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Japan enacts record budget of $870B

The Japanese parliament on Tuesday approved, and enacted, a record budget of 114.38 trillion yen (approximately $870 billion) for the next fiscal year, which begins on April 1, with defense spending increasing by 26.3% year-over-year.

Japan will spend a record 6.82 trillion yen (about $51.7 billion) on defense, a 26.3% increase over last year.

“The COVID-19 pandemic and Russia’s invasion of Ukraine have pushed the government to increase fiscal spending at a time when its financial health remains the worst among advanced economies, with outstanding debt more than twice the size of its GDP,” Tokyo-based Kyodo News reported.

After passing the draft budget last month, the House of Councilors, or upper house, approved the record spending for the new fiscal year.

Japan’s bicameral parliament, locally known as the Diet, is controlled by the ruling coalition of the Liberal Democratic Party and Komeito.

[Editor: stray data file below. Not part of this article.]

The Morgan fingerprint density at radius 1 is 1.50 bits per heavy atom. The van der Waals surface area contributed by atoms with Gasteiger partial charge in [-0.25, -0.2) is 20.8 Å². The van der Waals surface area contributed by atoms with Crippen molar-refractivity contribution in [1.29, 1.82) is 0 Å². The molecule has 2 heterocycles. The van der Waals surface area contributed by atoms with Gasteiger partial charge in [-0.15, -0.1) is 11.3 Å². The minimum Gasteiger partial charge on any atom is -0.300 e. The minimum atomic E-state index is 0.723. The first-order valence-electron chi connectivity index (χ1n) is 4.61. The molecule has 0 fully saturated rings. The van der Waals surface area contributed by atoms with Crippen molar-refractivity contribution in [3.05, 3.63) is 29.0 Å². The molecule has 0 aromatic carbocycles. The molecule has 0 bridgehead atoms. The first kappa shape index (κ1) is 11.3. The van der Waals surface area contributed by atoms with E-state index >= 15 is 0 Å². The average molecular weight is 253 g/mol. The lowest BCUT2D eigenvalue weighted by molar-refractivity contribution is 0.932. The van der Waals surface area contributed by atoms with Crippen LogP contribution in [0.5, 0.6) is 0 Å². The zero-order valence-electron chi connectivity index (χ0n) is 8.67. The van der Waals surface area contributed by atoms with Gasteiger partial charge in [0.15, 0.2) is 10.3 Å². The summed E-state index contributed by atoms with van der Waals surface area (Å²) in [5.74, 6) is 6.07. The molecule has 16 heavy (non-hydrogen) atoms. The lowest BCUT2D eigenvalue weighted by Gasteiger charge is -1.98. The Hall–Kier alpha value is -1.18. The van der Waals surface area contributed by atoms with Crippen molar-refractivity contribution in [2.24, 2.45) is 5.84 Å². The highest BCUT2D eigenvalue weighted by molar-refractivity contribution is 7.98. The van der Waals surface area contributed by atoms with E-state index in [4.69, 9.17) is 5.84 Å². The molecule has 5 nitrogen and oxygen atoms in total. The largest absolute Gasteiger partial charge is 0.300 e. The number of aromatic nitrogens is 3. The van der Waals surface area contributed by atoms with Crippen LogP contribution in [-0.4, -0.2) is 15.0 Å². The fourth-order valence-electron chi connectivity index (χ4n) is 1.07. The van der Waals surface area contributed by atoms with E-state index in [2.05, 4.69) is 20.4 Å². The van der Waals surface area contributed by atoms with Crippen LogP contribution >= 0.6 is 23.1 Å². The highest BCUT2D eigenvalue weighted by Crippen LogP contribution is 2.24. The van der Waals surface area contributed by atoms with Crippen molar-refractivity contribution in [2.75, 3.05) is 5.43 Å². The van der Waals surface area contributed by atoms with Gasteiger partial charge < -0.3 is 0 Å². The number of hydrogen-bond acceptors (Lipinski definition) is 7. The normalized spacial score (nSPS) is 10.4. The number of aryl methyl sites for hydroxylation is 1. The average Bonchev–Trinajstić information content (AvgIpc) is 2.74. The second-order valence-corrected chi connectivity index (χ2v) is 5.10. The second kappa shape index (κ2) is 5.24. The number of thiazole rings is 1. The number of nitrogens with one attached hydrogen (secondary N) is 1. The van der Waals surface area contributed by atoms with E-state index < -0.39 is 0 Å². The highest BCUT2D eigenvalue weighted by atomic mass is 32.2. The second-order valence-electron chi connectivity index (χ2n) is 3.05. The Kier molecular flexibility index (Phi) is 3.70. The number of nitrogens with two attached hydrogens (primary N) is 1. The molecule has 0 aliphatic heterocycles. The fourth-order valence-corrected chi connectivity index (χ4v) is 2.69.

The debt-ridden nation of around 126 million people has also faced decades-high inflation, fueled by higher energy and raw material prices as the yen weakens.

The increase in Tokyo’s defense spending comes amid Japan’s focus on bolstering its defense capabilities, as social security costs continue to rise.

Japan is part of the US-led Quad, which also includes Australia and India, and is a loose security alliance aimed at containing China’s expanding economic and security influence in the wider Asia-Pacific region.

The costs associated with the realignment of American forces stationed in Japan will also be deducted from the defense budget.

Some 50,000 American soldiers are stationed in Japan under a bilateral security pact with the US.

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